My little sister and I skipped down a busy Minneapolis street giggling. Moments earlier I had opened up a Cheez-It box and showered glitter all over Republican presidential candidate Newt Gingrich. As the glitter fell I shouted, "Feel the rainbow, Newt! Stop the the hate! Stop anti-gay politics. It's dividing our country, and it's not fixing our economy!"
Security shoved us out the door, and we rushed home to upload the video from my sister's camera.
Since then, two other presidential candidates have been glittered, along with Michele Bachmann's "pray away the gay" clinic, and an anti-gay marriage booth that popped up at the Minnesota State Fair. The actions have made national and international news, appearing in The New York Times and Yahoo! News and on the BBC, MSNBC and FOX, informing millions of people around the world of the extreme views of these politicians.
It's surprising to see how many people have made the assumption that as a person who is fighting for LGBT equality, I must be gay. I want to be clear that I am simply of a generation that will not tolerate bigotry and hatred toward any group of people. This is a basic human rights issue that I cannot ignore. It hurts me to see politicians who want to legislate against love and prevent my friends from having equal rights to marry whom they choose, or to have the right to visit their partner on their deathbed.
I am not willing to sit back and watch the right wing systematically dehumanize and strip group after group of their rights.
When I was 15 my father was deported. Without warning, agents arrived at our house and took him into custody. It was a devastating blow to our family and something that took me years to fully understand. The feeling of powerlessness as an unjust system tore apart my family has stuck with me and motivates me to stand up for the rights of all families to stick together.
I know that my experience is not isolated, and that millions of families have been ripped apart by our broken immigration system, just as many non-traditional families are separated by archaic views on marriage equality. Recognizing the way these issues connect is the first step toward working together to make things better for all of us.
In fact, there are many bi-national same-sex couples in which one partner is unable to get citizenship through marriage like other couples, forcing him or her to continue living in constant fear of deportation.
Our struggles are interconnected, and we can't win alone. We are finding the common threads of dignity that tie us together in a movement for justice and equality. We are standing up against those who have dehumanized, divided and conquered. We are finding creative and fun ways to expose hatred and bigotry. Will you join us?
What I have tried to do with creative forms of protest like glittering is to capture people's imagination and tap into a cultural point of reference with a piece of political theater projected into the real world. By creating a moment of conflict I shine a light onto the hypocrisy and bigotry of our current political discourse in a way that is as entertaining as it is dramatic.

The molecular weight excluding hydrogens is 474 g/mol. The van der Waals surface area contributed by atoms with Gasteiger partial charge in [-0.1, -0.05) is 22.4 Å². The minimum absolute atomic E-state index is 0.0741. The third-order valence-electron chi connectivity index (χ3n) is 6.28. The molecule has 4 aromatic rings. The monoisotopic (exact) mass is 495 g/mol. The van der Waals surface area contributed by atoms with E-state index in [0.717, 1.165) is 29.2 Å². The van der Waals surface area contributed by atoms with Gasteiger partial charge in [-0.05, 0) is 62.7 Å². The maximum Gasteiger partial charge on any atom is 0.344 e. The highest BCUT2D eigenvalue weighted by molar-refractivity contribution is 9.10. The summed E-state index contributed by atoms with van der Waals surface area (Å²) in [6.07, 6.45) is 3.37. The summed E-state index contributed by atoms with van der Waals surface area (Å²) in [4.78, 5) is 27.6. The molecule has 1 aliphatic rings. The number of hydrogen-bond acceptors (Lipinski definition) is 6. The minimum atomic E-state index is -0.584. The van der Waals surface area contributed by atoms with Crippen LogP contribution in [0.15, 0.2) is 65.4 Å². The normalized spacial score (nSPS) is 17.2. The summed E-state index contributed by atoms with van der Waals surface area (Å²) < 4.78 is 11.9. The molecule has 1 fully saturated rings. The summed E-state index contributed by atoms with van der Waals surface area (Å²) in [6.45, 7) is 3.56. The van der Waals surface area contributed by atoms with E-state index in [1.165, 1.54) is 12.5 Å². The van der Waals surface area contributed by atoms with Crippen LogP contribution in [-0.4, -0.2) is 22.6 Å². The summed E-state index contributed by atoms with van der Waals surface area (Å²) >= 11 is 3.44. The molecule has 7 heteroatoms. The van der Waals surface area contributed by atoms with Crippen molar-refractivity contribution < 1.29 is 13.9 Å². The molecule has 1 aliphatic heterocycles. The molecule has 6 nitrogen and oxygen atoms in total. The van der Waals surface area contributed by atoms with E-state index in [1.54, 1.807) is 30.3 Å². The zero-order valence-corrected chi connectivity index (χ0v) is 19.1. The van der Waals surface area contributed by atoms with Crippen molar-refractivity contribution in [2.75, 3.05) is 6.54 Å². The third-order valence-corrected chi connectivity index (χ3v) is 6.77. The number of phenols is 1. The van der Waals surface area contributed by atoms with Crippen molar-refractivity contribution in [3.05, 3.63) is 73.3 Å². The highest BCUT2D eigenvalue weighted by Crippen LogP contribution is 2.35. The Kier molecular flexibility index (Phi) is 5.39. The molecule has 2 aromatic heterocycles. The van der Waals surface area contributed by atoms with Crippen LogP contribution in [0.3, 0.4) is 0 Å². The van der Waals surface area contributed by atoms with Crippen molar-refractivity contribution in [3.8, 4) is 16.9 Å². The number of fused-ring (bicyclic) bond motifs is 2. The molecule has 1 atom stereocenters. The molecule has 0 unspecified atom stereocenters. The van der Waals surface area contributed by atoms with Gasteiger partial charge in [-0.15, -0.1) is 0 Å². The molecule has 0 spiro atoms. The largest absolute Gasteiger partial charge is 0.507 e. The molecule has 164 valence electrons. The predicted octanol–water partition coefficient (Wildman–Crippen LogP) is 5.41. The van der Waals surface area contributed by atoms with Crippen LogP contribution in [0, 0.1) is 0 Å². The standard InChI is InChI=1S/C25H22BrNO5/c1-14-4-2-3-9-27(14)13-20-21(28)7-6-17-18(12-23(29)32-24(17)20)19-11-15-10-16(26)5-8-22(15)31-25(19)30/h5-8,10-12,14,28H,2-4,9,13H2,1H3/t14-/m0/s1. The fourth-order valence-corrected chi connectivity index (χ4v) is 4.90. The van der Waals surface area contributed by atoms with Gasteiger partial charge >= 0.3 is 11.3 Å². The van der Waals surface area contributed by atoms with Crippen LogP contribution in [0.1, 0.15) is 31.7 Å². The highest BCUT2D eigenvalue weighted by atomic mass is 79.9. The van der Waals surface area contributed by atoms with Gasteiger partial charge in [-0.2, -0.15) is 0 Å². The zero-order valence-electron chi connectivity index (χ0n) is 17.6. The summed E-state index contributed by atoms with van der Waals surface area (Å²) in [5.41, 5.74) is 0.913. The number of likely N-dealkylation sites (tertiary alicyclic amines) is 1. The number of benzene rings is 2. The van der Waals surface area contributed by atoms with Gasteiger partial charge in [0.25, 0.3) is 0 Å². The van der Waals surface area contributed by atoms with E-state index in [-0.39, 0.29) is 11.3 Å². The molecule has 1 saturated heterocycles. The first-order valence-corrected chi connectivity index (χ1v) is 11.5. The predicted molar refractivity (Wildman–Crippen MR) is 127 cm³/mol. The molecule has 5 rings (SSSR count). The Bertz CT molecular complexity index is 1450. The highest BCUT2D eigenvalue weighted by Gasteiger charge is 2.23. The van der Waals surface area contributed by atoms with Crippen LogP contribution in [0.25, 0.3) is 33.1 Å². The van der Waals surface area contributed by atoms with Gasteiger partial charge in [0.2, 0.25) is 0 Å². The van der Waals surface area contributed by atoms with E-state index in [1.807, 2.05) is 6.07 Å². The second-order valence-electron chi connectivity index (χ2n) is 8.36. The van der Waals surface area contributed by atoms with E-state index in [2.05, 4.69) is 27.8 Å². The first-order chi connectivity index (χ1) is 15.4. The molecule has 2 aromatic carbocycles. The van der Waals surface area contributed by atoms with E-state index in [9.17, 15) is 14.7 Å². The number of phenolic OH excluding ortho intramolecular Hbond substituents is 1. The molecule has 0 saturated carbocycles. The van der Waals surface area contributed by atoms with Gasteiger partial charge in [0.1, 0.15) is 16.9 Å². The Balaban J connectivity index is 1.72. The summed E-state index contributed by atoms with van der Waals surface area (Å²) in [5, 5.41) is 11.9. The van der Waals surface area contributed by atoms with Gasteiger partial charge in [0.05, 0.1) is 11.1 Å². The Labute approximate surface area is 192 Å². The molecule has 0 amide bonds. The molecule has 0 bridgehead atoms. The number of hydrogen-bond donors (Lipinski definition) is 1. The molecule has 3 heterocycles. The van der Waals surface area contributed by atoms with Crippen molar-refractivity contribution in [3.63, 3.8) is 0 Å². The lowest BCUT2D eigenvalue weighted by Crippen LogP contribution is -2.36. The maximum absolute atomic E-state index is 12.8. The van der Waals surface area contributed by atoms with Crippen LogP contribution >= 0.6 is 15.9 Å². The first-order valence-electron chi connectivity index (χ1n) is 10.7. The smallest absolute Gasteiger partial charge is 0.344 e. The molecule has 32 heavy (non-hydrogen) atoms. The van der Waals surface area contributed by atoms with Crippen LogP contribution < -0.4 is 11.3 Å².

As I have learned, creating a spectacle effectively engages the 24-hour news cycle and gives an opportunity to embed a succinct message in that moment. Social networks like Facebook and Twitter allow a short YouTube clip to go viral and reach audiences we would have never imagined.
The strength of glitter is that humor is an incredibly powerful tool for communicating a message -- even a deadly serious one. We use humor to give hope to ourselves and each other, while contrasting our approach with the hateful and cruel attacks on our communities.
It's almost laughable that people like Glenn Beck and Mike Huckabee claim that glitter is assault. I would laugh if they weren't assaulting people's humanity on a daily basis, and if their constant inflammatory rhetoric didn't produce real violence -- from an epidemic of gay teen suicides to attacks on abortion clinics and providers.
The fact that they hyperventilate over something as harmless as glitter tells me three things: first, that we are being effective enough to worry them; second, that they are desperate to discredit us by labeling something as harmless as glitter violent; and third, that their views are heading toward extinction as a new generation shows its power.
To be certain, as long as politicians continue their attacks on our communities, they can expect the sparkly showers to continue -- and with the hit series Glee recently featuring a glitter bomb on their season premiere, you can be certain I'm not the only one plotting fabulous future actions.
This type of political theater serves a very specific purpose of bringing media attention and scrutiny to the bigoted views of anti-gay politicians. It will take all kinds of tactics and dedicated organizing to win full equality, and I look forward to being part of a lifelong movement for justice and equality for all people.
Follow Nick Espinosa on Twitter: www.twitter.com/cgohome